When birders attempt to render bird calls into English to make them easier to recall, sometimes the results can be somewhat surreal. It’s been said that the Catbird’s call is “Heeeere I aaaaare!”. The call of the Little Wattlebird has been given as “Fetch the gun! Fetch the gun!”, and some say the Spotted Pardalote is chattering “Tough Titty”. By comparison, “Sweet Pretty Creature” for the Willie Wagtail’s dominant phrase seems perfectly fitting.
The Willie Wagtail (Rhipidura leucophrys) is Australia’s largest and most well-known fantail (the cutesy name means it is one of the first birds that children can reliably identify). It is also the most widespread, being found throughout the mainland. It is not found in Tasmania.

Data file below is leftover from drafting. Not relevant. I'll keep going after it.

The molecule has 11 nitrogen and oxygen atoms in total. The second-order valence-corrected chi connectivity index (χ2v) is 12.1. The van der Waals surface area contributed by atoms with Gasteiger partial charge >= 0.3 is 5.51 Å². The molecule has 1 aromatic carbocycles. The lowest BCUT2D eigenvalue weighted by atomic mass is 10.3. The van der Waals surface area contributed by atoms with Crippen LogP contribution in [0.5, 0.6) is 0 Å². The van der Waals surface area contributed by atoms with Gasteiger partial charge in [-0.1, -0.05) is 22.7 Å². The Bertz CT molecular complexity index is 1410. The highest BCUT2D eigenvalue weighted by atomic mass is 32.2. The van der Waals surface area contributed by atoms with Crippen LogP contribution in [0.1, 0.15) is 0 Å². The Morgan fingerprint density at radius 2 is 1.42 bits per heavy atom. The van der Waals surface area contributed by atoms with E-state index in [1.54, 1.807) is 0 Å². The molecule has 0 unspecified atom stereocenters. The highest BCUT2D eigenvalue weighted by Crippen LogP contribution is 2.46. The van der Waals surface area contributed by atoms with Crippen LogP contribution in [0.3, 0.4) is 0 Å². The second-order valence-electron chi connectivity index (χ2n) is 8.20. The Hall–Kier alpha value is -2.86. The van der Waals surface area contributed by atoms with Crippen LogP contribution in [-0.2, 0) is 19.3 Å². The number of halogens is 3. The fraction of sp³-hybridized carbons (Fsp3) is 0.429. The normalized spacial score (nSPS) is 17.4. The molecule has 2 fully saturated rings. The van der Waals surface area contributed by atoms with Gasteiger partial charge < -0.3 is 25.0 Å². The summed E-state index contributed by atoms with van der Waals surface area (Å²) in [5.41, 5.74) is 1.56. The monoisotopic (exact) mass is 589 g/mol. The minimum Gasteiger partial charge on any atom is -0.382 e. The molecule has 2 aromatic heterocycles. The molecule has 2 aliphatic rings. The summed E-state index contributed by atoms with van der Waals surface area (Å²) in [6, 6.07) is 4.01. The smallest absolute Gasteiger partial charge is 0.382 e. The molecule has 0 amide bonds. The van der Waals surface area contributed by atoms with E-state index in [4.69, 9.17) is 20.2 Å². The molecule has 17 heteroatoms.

They are also conspicuous – feeding on the ground in wide open spaces (lawns, parks, paddocks, playing fields). They dart after insects in short, staccato bursts, always wagging their tail from side to side when they alight (to flush further insects, it is thought). Insects can also be taken in flight after short, acrobatic chases.
We think the Wagtail’s prominent, sharply-angled supercilium (eyebrow) always makes it appear a little belligerent:
Anecdotally, in the mythology of some indigenous peoples, the Willie Wagtail was thought to be an eavesdropper and a snitch – loitering at the edges of camps listening to conversations, and spreading the secrets it heard far and wide.
The nest of the Willie Wagtail is a small, neat cup of grasses and spider webs woven together, usually lined with whatever soft materials can be found. It has been reported that Willie Wagtails will even collect soft animal hair directly from the backs of animals if other soft material is in short supply. The nest can be re-used for a number of seasons, and we have read that a Willie Wagtail will sometimes deconstruct a nest and use the same materials to create a new one: knock-down and rebuild!.